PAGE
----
Public health experts fear winter will bring the seasonal flu on top of the coronavirus pandemic, and many parents, at least one survey suggests, aren't going to vaccinate their children against it.
One in three parents say they won't get their children flu shots this year, according to a national health poll released Monday by Michigan Medicine's C.S. Mott Children’s Hospital in Ann Arbor.
"The pandemic doesn’t seem to be changing parents’ minds about the importance of the flu vaccine," the poll analysis concludes. "It could be a double whammy flu season this year as the nation already faces a viral deadly disease with nearly twin symptoms."
Mott Poll co-director Sarah Clark says this could "overwhelm the health care system, strain testing capacity and potentially reduce our ability to catch and treat both respiratory illnesses effectively."
The hospital's survey of nearly 2,000 parents of children ages 2-18 in August found many parents don’t see the flu vaccine as "more urgent or necessary."
Fourteen percent of parents surveyed say they will not seek the flu vaccine because they keep children away from health care sites, unwilling to risk coronavirus exposure.
Others may not get reminders to get the flu shot because child health providers have limited the number of patients seen for in-person visits.
Michael Grosso, chief medical officer and chair of pediatrics at Northwell Health’s Huntington Hospital in Long Island, New York, says this issue is part of a larger societal problem on vaccine hesitancy. Grosso is not affiliated with the Michigan poll.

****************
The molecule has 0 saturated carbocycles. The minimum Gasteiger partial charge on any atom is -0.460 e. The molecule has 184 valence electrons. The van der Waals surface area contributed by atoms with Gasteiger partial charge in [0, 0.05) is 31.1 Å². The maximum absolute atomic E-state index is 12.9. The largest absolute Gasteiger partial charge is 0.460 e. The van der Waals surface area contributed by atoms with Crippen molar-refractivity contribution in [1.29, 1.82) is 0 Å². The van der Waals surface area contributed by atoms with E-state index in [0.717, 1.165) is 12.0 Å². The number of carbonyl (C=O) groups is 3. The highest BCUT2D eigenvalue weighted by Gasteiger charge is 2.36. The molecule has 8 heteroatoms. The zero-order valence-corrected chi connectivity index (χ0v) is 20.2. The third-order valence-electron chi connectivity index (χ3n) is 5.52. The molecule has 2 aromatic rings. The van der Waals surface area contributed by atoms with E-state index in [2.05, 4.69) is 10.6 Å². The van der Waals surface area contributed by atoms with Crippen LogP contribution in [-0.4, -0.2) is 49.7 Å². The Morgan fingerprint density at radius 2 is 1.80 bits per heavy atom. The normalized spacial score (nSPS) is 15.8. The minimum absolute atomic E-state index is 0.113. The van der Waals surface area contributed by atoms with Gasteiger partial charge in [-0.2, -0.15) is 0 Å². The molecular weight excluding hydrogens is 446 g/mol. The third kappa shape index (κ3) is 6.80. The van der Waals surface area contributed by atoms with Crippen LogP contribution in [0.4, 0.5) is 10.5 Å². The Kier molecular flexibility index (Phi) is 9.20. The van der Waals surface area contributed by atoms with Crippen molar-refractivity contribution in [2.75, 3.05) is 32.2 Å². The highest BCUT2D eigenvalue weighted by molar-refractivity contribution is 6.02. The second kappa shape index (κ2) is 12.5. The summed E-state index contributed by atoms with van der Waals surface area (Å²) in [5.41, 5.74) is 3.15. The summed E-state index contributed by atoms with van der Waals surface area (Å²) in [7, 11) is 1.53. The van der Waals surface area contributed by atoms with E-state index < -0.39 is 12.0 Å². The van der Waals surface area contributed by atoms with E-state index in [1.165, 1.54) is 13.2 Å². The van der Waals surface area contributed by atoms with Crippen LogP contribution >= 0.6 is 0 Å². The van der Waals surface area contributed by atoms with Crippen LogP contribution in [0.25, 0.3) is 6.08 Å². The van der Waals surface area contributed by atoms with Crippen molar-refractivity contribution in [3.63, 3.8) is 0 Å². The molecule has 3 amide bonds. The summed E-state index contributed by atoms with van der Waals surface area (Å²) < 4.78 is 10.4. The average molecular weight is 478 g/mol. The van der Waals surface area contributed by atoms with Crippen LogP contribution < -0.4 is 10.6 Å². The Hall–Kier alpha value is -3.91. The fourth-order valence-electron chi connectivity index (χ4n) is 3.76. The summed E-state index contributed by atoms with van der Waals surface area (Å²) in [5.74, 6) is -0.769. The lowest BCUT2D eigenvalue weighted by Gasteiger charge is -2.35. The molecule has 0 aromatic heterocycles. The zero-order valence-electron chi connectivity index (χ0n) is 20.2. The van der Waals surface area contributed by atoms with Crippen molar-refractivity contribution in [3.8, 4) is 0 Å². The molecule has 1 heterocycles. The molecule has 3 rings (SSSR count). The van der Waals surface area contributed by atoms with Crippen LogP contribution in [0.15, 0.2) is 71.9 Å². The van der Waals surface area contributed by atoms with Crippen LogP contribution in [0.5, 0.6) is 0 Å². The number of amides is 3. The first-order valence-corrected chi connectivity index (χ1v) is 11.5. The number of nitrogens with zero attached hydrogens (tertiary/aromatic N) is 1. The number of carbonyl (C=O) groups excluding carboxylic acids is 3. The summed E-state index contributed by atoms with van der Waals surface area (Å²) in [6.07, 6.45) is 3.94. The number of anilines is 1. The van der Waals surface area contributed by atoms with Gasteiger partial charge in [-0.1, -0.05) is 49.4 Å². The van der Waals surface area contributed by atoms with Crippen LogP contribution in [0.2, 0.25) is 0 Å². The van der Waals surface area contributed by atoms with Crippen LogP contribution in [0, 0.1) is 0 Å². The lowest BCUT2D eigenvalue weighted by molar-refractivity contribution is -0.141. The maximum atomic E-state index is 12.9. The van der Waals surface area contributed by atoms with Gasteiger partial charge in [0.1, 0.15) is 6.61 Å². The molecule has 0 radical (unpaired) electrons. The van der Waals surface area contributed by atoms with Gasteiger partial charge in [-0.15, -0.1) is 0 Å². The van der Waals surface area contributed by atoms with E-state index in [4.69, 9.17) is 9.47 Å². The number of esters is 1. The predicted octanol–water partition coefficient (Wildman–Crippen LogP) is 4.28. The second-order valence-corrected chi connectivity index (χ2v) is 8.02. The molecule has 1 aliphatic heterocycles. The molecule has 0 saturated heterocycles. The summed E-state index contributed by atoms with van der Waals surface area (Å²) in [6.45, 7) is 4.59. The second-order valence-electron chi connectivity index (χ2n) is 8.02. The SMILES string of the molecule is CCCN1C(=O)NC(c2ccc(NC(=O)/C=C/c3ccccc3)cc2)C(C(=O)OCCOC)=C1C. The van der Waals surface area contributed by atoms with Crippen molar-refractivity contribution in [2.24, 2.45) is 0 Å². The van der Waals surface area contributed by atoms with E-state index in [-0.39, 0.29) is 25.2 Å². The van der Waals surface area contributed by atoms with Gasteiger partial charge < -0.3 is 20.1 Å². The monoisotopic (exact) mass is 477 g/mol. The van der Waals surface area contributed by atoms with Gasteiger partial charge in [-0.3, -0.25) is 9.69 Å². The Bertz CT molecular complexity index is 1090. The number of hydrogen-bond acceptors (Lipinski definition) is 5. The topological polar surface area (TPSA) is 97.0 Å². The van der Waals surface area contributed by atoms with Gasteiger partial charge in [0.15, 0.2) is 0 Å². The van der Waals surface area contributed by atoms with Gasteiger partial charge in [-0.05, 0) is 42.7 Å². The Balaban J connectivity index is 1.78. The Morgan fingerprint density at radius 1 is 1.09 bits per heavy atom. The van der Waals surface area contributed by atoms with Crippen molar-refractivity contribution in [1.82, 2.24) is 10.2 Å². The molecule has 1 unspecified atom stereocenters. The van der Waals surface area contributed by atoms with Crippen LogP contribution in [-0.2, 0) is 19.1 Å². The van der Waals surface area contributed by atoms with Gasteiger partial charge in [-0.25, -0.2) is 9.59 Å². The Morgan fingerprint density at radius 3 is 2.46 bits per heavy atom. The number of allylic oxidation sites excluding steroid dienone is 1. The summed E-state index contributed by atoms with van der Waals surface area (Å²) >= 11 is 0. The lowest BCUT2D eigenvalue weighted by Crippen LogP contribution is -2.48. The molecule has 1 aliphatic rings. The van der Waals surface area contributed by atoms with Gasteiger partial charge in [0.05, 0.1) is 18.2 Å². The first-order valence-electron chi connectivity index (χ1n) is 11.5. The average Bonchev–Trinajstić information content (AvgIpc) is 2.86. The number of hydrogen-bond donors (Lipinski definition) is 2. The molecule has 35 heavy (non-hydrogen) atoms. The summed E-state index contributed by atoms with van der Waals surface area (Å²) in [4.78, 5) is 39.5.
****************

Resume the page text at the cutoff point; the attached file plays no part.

“Some parents decline the shot because they don’t think the flu is serious, others because they doubt that the vaccine works, while still others are afraid of the side effects,” he says.
During 2018-2019, flu vaccination prevented an estimated 4.4 million illnesses and 3,500 influenza-associated deaths, according to the U.S. Centers for Disease Control and Prevention.
The agency says the vaccine can reduce the risk of having to go to the doctor for treatment of the flu by 40-60%. Multiple studies have found no link between vaccines and autism.
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Michigan Medicine urges health providers to send reminder postcards and post website messages to emphasize the importance of children getting the flu vaccine during this pandemic year.
Among the 32% of parents who say their child is unlikely to get a flu vaccine, the most common reasons include concerns about side effects or beliefs that it isn’t necessary or effective.
The survey found the families least likely to get their children flu shots are those who didn’t do so last year, and less than a third of those parents say their child will probably get a flu vaccine this year.
In contrast, nearly all parents who say their child got a flu vaccine last year intend to have their child get vaccinated this year.
Influenza has led to 9 million to 45 million illnesses, including 140,000 to 810,000 hospitalizations and 12,000 to 61,000 deaths a year since 2010, the CDC estimates.
Children younger than 5, and especially those younger than 2, are at high risk.
“Parents need to know that even if an immunized child goes on to get the flu over the winter, the odds of a serious complication or the need for hospitalization are significantly less,” Grosso says.
This is especially important during the pandemic, he says. Studies have found that children get sicker when they’re co-infected by two or more respiratory viruses.
“Being immunized against influenza is far safer than the alternative,” he says.
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This article originally appeared on USA TODAY: Flu shot poll: 1 in 3 parents don't plan to vaccinate kids in 2020